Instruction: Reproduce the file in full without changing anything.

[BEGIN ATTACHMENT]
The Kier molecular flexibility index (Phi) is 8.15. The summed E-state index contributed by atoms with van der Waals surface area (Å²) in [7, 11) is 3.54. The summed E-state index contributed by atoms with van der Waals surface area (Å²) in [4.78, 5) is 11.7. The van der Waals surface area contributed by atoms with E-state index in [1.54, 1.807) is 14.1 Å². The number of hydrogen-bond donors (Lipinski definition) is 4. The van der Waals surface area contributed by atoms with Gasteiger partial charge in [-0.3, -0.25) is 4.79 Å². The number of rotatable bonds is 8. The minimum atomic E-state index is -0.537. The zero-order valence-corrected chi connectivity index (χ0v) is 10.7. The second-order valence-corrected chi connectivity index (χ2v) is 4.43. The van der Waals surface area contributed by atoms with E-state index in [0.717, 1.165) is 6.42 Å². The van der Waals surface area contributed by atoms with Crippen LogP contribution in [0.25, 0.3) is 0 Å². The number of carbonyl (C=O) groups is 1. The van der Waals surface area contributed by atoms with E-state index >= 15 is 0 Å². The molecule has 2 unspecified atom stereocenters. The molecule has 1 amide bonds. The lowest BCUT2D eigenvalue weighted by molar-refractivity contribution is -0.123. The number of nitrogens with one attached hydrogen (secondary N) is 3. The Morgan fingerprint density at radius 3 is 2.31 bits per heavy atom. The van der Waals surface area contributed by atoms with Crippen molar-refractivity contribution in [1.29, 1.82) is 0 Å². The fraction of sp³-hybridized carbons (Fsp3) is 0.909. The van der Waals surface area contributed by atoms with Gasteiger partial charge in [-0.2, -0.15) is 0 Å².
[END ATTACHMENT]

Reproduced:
The Kier molecular flexibility index (Phi) is 8.15. The summed E-state index contributed by atoms with van der Waals surface area (Å²) in [7, 11) is 3.54. The summed E-state index contributed by atoms with van der Waals surface area (Å²) in [4.78, 5) is 11.7. The van der Waals surface area contributed by atoms with E-state index in [1.54, 1.807) is 14.1 Å². The number of hydrogen-bond donors (Lipinski definition) is 4. The van der Waals surface area contributed by atoms with Gasteiger partial charge in [-0.3, -0.25) is 4.79 Å². The number of rotatable bonds is 8. The minimum atomic E-state index is -0.537. The zero-order valence-corrected chi connectivity index (χ0v) is 10.7. The second-order valence-corrected chi connectivity index (χ2v) is 4.43. The van der Waals surface area contributed by atoms with E-state index in [0.717, 1.165) is 6.42 Å². The van der Waals surface area contributed by atoms with Crippen LogP contribution in [0.25, 0.3) is 0 Å². The number of carbonyl (C=O) groups is 1. The van der Waals surface area contributed by atoms with E-state index >= 15 is 0 Å². The molecule has 2 unspecified atom stereocenters. The molecule has 1 amide bonds. The lowest BCUT2D eigenvalue weighted by molar-refractivity contribution is -0.123. The number of nitrogens with one attached hydrogen (secondary N) is 3. The Morgan fingerprint density at radius 3 is 2.31 bits per heavy atom. The van der Waals surface area contributed by atoms with Crippen molar-refractivity contribution in [1.29, 1.82) is 0 Å². The fraction of sp³-hybridized carbons (Fsp3) is 0.909. The van der Waals surface area contributed by atoms with Gasteiger partial charge in [-0.2, -0.15) is 0 Å².